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1 Rollie Sielaff’s Experience With Advanced Prosthetics & Orthotics
2 Is Stress Making You Forgetful? 2 Great Activities to Kick Off the Fall Season 3 Have You Tried These Methods for Fighting Procrastination? 3 Easy Stuffed Sweet Potatoes
4 The Truth Behind the 21st Night of September
WHAT HAPPENED ON THE 21ST NIGHT OF SEPTEMBER? 4 Decades of Earth, Wind & Fire’s ‘September’
“Do you remember the 21st night of September?”
White and Willis proved to be excellent songwriting partners, but they clashed over one key element of the song: the nonsensical phrase “ba-dee-ya,” which White included in the chorus. Throughout the songwriting process, Willis begged to change the phrase to real words. At the final vocal session, Willis finally demanded to know what ba-dee-ya meant. White replied, “Who cares?” “I learned my greatest lesson ever in songwriting from him,” Willis recalled in a 2014 interview with NPR, “which was never let the lyric get in the way of the groove.” The groove is why “September” has stood the test of time, right from that very first lyric. For decades, people have asked Willis and members of the band about the significance of September 21. As it turns out, there isn’t much beyond the sound. “We went through all the dates: ‘Do you remember the first, the second, the third, the fourth …’ and the one that just felt the best was the 21st,” Willis explained.
In 1978, Maurice White of the band Earth, Wind & Fire first asked this question in the song “September,” a funky disco song that quickly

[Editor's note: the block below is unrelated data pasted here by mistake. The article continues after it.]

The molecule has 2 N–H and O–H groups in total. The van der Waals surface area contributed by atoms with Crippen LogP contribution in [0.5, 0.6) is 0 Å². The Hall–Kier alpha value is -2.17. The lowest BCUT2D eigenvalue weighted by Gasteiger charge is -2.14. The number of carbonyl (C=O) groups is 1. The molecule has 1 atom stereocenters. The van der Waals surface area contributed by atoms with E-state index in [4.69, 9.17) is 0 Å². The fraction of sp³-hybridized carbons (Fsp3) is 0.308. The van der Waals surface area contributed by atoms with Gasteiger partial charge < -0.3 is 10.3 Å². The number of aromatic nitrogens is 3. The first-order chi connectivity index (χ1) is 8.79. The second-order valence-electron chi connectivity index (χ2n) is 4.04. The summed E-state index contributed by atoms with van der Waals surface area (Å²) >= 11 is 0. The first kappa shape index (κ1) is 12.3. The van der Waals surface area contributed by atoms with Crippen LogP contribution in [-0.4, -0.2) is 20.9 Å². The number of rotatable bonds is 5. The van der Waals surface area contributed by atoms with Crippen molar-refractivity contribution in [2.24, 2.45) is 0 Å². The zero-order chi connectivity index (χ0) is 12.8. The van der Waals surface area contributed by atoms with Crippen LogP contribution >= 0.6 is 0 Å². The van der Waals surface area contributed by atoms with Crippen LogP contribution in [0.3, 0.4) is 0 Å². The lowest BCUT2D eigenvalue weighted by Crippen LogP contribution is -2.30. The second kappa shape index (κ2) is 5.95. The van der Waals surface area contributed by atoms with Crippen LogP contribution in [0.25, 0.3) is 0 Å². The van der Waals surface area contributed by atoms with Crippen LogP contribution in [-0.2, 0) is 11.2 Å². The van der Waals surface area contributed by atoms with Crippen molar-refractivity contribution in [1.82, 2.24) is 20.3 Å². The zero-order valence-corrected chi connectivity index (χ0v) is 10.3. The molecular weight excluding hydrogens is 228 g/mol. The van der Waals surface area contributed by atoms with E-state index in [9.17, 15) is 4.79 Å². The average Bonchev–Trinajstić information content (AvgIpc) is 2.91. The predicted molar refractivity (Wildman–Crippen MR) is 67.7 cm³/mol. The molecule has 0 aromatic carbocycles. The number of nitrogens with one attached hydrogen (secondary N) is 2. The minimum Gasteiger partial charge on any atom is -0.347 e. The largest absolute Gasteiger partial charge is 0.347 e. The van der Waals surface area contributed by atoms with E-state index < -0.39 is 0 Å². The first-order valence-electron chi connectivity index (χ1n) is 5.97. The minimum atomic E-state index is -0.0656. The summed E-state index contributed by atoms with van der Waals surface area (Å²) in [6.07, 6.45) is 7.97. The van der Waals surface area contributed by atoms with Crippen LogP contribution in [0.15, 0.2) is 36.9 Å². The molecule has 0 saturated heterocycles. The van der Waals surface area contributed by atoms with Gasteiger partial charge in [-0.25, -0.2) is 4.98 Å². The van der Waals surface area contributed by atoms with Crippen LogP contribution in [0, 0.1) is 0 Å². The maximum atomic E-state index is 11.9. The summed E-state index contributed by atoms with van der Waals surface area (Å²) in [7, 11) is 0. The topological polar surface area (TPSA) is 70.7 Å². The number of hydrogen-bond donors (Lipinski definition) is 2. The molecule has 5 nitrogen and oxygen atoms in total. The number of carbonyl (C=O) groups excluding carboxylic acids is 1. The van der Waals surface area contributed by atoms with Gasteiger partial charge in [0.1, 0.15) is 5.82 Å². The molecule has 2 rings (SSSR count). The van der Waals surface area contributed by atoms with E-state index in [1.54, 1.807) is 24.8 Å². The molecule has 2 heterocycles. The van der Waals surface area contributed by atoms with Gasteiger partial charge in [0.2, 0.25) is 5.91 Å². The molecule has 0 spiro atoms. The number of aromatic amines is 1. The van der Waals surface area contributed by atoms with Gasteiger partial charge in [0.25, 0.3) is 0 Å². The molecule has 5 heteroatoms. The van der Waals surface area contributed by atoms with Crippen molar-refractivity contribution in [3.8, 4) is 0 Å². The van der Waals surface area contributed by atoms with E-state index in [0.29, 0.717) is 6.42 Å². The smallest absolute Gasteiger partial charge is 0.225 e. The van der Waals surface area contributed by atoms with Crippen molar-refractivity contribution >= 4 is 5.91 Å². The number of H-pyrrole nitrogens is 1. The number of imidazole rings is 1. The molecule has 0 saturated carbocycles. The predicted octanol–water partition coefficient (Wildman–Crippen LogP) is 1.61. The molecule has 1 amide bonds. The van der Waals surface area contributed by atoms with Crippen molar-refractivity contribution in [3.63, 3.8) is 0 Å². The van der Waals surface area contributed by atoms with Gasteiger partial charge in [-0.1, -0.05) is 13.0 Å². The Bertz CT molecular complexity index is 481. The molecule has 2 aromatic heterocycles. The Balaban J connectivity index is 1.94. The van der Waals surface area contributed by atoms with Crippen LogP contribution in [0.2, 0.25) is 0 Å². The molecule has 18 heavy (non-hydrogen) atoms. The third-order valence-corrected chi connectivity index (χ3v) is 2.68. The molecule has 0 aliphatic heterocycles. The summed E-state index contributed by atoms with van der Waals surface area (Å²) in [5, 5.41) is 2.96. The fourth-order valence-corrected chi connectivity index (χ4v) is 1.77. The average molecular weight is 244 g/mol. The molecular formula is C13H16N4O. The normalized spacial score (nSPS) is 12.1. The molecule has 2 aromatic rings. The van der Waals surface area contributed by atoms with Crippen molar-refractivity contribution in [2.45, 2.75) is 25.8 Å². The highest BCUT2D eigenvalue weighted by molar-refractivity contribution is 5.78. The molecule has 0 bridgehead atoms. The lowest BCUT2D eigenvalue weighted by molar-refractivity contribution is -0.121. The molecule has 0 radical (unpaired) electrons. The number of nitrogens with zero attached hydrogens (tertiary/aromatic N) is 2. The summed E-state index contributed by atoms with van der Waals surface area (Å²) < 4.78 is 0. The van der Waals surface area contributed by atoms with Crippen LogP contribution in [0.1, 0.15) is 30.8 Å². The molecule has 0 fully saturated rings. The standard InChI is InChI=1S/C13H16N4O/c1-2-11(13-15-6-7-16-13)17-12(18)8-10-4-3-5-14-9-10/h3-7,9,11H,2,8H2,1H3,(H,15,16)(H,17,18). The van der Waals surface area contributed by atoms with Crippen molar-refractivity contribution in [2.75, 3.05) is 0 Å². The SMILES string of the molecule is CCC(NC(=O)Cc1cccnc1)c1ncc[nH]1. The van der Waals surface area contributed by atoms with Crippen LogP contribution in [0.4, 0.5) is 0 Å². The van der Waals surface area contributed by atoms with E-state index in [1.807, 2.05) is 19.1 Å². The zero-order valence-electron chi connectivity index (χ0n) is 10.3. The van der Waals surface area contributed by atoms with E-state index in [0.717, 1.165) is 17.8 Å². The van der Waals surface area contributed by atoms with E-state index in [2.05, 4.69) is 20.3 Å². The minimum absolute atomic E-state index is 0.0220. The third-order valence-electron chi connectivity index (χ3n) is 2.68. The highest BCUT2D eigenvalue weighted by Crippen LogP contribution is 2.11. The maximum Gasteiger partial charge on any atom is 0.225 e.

topped the charts. While disco may be dead today, “September” certainly
isn’t. The song is still featured in movies, TV shows, and wedding playlists. On Sept. 21, 2019,
the funk hit was streamed over 2.5 million times. It’s no wonder that the Los Angeles City Council declared Sept. 21 Earth, Wind & Fire Day.
The story behind “September” is almost as enduring as the song itself. It was co-written by White and Allee Willis, who eventually became a Grammy-winning songwriter and Tony nominee. But before any of that, Willis was a struggling songwriter in Los Angeles living off food stamps. When White reached out and asked Willis to help write the next Earth, Wind & Fire hit, it was truly her big break.
The truth is that nothing happened on the 21st night of September — except a whole lot of dancing.
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